Now she says there are some specific cases of U.S. torture that need to be investigated--and prosecutions probably need to take place.
But the political rights and wrongs of this failed policy are no longer the point. What matters now is that our laws be enforced. America is not and never was a fascist state, and the CIA prisons were not the Gulag. These 14 prisoners were not tortured as part of an ordinary and accepted routine, in other words, but according to special rules and procedures, set up at the highest level of government by leaders who surely knew that they were illegal, or they would not have limited them so carefully. What we need now, therefore, is not an endless, politicized circus of a congressional investigation into every aspect of George W. Bush's White House but a very specific, carefully targeted legal investigation of the CIA's invisible prisons: Who gave the orders to use torture, who carried the orders out, what exactly was done, who objected? The guilty, however senior, should be named, forced to testify, and called to account—because the rule of law, and nothing else, is what makes us exceptional.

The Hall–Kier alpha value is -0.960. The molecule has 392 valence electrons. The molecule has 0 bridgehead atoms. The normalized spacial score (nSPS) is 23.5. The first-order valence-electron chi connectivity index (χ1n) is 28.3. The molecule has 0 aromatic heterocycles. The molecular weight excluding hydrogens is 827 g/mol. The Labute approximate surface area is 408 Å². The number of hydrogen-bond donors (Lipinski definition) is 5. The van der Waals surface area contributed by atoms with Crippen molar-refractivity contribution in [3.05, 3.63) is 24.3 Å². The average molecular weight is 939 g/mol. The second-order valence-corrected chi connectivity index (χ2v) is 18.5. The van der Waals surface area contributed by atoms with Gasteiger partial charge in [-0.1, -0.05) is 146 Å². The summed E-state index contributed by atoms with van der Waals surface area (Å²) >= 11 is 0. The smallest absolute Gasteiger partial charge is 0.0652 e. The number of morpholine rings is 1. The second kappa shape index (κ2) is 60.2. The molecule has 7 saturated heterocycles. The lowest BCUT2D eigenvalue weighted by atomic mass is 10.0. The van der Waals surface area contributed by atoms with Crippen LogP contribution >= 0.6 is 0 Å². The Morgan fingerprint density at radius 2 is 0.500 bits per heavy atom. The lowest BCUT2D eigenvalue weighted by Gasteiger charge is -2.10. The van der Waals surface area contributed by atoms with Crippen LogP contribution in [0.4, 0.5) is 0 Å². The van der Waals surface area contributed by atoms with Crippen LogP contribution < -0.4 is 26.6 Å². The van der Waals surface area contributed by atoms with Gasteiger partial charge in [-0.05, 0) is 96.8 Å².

As I recall, Marty Lederman, now holding a senior position in the Obama administration, used to argue that getting soldiers in uniform to commit torture is even worse than getting the CIA to do it. Soldiers have the added obligations of the Code of Military Justice, which are violated by torture--and of course, they have reason to fear that they or their colleagues will get the same treatment they dish out. Perhaps the most bizarre part of the Bush approach was the rather proud boasting about it all: "We're tough enough to get the job done. Of course, we're Boy Scouts, so we don't really torture. But then, we never want to lose any fight, no matter how dirty, so we torture when we have to do. But (a bit defensively) less than anyone else, and somehow more nicely. In fact, come to think of it, we're Boy Scouts, so whatever we do isn't torture." Presumably a President or someone close to him can decide to attempt torture in certain circumstances. The fact should not be advertised, and the President should have deniability.
Applebaum, interestingly enough, questions whether there is any proof that Israel relies on torture. On my old blog I once sorted through a story to the effect that the Israelis relied on tortured testimony from a prisoner in Jordan to identify the perpetrators of the Black September attack on Israeli athletes; the information was wrong, and they killed the wrong guys in "retaliation."